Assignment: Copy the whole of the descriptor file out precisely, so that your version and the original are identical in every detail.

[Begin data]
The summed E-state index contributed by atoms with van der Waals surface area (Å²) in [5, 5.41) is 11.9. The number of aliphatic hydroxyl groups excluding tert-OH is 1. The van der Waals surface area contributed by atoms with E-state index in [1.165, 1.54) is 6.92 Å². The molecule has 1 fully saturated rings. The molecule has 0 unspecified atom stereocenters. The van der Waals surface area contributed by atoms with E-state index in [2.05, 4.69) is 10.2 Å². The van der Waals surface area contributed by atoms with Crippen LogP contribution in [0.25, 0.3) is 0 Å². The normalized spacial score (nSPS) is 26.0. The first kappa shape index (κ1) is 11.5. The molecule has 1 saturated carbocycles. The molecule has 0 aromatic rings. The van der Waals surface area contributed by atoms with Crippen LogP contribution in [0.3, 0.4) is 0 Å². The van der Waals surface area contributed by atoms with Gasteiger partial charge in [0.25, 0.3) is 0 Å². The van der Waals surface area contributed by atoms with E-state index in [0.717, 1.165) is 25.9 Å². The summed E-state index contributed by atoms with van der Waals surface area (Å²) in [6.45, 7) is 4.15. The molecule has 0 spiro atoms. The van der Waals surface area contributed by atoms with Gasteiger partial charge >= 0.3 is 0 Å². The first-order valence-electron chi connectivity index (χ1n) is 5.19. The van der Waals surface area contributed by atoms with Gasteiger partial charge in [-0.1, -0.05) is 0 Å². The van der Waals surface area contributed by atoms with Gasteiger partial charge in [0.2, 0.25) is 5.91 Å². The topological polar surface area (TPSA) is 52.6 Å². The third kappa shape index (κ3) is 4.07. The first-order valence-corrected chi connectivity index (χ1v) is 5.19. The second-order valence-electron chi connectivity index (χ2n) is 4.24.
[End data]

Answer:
The summed E-state index contributed by atoms with van der Waals surface area (Å²) in [5, 5.41) is 11.9. The number of aliphatic hydroxyl groups excluding tert-OH is 1. The van der Waals surface area contributed by atoms with E-state index in [1.165, 1.54) is 6.92 Å². The molecule has 1 fully saturated rings. The molecule has 0 unspecified atom stereocenters. The van der Waals surface area contributed by atoms with E-state index in [2.05, 4.69) is 10.2 Å². The van der Waals surface area contributed by atoms with Crippen LogP contribution in [0.25, 0.3) is 0 Å². The normalized spacial score (nSPS) is 26.0. The first kappa shape index (κ1) is 11.5. The molecule has 1 saturated carbocycles. The molecule has 0 aromatic rings. The van der Waals surface area contributed by atoms with Crippen LogP contribution in [0.3, 0.4) is 0 Å². The van der Waals surface area contributed by atoms with Gasteiger partial charge in [0.25, 0.3) is 0 Å². The van der Waals surface area contributed by atoms with E-state index in [0.717, 1.165) is 25.9 Å². The summed E-state index contributed by atoms with van der Waals surface area (Å²) in [6.45, 7) is 4.15. The molecule has 0 spiro atoms. The van der Waals surface area contributed by atoms with Gasteiger partial charge >= 0.3 is 0 Å². The first-order valence-electron chi connectivity index (χ1n) is 5.19. The van der Waals surface area contributed by atoms with Gasteiger partial charge in [-0.1, -0.05) is 0 Å². The van der Waals surface area contributed by atoms with Gasteiger partial charge in [0.2, 0.25) is 5.91 Å². The topological polar surface area (TPSA) is 52.6 Å². The third kappa shape index (κ3) is 4.07. The first-order valence-corrected chi connectivity index (χ1v) is 5.19. The second-order valence-electron chi connectivity index (χ2n) is 4.24.